Every few months, the local employees of the Georgia Department of Juvenile Justice provide a luncheon for school personnel and law enforcement officials that work with young people. Wednesday we had another. This time the speaker was Lt. Matt Myers with the Peachtree City Police Department.
His topic was marijuana.
It’s a pertinent topic. States are beginning to legalize marijuana for various purposes. Hawaii, Colorado, Oregon and Washington have made it legal for recreational use. As you know, Georgia passed a law last year that would permit very limited medical use for the drug.
Many argue that we should legalize marijuana for all purposes.
I suggest we slow down and think rationally.
The Governor and the Attorney General of Colorado both have said that it was a mistake to legalize the drug there. They expressed that opinion even after the state had received tens of millions of dollars in revenue from the legalization of marijuana.
I’m not exactly sure why they feel that way. I have heard that the marijuana business in Colorado is an all cash enterprise, because banks are forbidden by Federal law from participating in any way in the industry. Businesses that deal in massive amounts of cash are very vulnerable to robbers, burglars and other criminals. And, of course, much of the income from a business like that would go unreported to the IRS.
Our friends at NORML (National Organization for the Reform of Marijuana Laws) would argue that businesses have a right to operate on a cash-only basis. I agree. They would also argue that individuals have a right to engage in an activity that may harm them personally. I agree with that, too.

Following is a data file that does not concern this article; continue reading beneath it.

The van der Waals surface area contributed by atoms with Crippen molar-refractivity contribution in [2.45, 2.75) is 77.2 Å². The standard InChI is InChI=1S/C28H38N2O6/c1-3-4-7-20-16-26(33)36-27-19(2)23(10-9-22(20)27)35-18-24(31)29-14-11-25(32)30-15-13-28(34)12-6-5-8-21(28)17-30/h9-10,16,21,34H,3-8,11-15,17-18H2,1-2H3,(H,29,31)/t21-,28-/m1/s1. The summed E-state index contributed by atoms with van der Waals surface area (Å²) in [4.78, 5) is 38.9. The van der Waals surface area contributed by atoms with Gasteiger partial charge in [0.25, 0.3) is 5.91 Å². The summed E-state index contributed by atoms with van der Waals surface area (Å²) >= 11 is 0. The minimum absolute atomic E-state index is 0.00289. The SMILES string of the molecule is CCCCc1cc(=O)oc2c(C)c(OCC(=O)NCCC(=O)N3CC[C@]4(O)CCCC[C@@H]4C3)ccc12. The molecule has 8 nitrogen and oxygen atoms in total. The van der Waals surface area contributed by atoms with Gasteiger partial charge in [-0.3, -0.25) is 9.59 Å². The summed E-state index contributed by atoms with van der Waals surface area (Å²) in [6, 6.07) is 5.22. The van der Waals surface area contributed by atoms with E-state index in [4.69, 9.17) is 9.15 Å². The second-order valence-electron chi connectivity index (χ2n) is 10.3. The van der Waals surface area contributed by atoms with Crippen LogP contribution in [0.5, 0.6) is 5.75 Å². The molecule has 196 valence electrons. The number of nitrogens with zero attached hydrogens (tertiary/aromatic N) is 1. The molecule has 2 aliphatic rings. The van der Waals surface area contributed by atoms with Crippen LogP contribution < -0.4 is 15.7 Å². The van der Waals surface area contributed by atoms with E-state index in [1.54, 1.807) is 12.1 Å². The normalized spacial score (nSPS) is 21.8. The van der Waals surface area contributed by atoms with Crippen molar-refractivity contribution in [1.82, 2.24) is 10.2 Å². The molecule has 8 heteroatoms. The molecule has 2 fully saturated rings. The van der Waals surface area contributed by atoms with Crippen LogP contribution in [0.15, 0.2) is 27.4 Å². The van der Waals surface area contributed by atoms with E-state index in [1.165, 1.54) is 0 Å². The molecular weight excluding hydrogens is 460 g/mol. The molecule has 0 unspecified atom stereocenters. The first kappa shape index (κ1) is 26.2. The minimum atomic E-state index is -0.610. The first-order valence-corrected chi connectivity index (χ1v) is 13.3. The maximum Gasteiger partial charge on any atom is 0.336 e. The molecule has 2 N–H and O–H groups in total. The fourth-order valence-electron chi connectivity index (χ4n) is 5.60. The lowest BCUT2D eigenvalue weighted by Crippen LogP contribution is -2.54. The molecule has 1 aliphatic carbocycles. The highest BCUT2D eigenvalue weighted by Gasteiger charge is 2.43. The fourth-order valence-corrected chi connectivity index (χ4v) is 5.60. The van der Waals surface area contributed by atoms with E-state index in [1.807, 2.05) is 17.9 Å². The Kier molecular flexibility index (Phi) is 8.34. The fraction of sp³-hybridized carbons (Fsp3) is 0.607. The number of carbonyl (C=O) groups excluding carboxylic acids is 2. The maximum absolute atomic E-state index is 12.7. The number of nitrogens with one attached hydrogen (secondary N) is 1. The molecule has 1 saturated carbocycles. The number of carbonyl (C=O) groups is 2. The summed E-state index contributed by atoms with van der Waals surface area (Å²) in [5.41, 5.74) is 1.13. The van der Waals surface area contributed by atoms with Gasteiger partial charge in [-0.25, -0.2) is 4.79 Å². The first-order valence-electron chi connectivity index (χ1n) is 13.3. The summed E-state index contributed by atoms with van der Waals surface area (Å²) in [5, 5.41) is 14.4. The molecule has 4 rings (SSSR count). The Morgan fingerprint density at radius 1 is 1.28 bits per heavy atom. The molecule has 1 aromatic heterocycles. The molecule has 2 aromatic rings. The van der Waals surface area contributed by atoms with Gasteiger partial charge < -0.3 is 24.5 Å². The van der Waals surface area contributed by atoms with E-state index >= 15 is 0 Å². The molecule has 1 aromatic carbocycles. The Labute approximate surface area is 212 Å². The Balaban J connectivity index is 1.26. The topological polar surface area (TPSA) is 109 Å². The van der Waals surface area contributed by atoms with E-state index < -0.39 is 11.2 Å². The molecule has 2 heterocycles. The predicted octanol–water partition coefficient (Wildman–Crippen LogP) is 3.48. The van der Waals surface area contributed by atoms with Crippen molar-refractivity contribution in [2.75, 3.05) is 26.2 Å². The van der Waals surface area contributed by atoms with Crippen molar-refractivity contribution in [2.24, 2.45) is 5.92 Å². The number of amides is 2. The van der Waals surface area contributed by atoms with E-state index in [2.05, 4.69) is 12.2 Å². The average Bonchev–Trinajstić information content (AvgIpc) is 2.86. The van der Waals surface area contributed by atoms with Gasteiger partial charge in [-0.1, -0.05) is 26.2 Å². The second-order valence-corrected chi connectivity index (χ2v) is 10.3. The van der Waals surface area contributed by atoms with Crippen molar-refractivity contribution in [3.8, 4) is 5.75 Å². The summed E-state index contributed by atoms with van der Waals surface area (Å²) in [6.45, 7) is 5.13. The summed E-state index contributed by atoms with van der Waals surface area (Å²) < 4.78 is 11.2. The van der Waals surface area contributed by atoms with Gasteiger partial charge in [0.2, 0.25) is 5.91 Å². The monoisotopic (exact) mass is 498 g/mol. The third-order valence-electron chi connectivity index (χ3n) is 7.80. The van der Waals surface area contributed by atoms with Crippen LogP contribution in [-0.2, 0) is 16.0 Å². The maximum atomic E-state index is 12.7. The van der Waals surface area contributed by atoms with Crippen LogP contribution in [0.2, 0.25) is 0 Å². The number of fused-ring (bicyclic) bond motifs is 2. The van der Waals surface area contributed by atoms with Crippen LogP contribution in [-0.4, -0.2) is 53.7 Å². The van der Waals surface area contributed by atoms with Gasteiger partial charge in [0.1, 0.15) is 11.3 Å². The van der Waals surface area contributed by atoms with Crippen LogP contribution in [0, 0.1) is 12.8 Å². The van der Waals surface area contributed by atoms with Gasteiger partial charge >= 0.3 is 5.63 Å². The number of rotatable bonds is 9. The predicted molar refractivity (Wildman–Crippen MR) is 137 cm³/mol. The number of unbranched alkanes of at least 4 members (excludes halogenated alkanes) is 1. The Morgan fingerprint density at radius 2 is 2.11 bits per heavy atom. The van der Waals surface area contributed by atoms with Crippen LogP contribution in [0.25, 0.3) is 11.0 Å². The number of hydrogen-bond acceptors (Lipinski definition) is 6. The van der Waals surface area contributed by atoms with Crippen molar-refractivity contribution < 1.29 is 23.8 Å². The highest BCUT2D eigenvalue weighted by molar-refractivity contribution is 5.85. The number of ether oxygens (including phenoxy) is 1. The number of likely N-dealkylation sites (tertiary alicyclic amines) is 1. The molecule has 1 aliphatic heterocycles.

Just when laws should be passed that protect individuals from danger (seatbelt laws, age limits on alcohol possession, requirements that riders of motorcycles or bicycles wear helmets) is a sticky issue. But, it is quite clear that legislatures have the right—and likewise, the duty—to pass such laws after sufficient study and debate.
In that light, I wanted to pass along some of the points that we heard at the luncheon.
First, usage of marijuana among 12th grade students is directly linked to the perception of the harm caused by the drug. As more perceive that marijuana is harmless, its use increases. Let’s Be Clear Georgia, a partnership of private and public agencies seeking to prevent marijuana abuse in Georgia studied the issue. In 1993 26 percent of Georgia 12th graders had used marijuana in the previous year and 35.6 percent said that they saw great risk in smoking the drug occasionally. Ten years later, 34.9 percent of the high school seniors had used marijuana that year and the percent who viewed it as harmful had dropped to 26.6 percent. By 2013 36.4 percent had used marijuana in the previous 12 months and only 19.5 percent thought it was harmful. Many kids are using marijuana believing that it is harmless.
Second, the THC levels in marijuana cigarettes (that’s the intoxicating part of the plant) are much greater now than in the past. In the 1980’s it was around 4 percent. By 2012 it had risen to 15 percent. In other words, a joint is about four times as potent as it was then.
Third, the adolescent brain is quite susceptible to addiction to marijuana. This was a finding of the California Society of Addiction Medicine published in 2009. Another study, published in 1994 in the publication Experiential and Clinical Psychopharmacology, concluded that one out of every six kids who try marijuana will become addicted to it. And according to the Substance Abuse and Medical Health Services Administration, marijuana is the number one reason adolescents are admitted for substance abuse treatment in the United States.
So, legislators all across America can legalize marijuana use if they want to do so. After all, deadly cigarettes are legal and alcohol use has always been permitted.
Just don’t pretend that marijuana is harmless.
Scott Ballard is the District Attorney for the Griffin Judicial Circuit, which consists of Fayette, Pike, Spalding and Upson counties.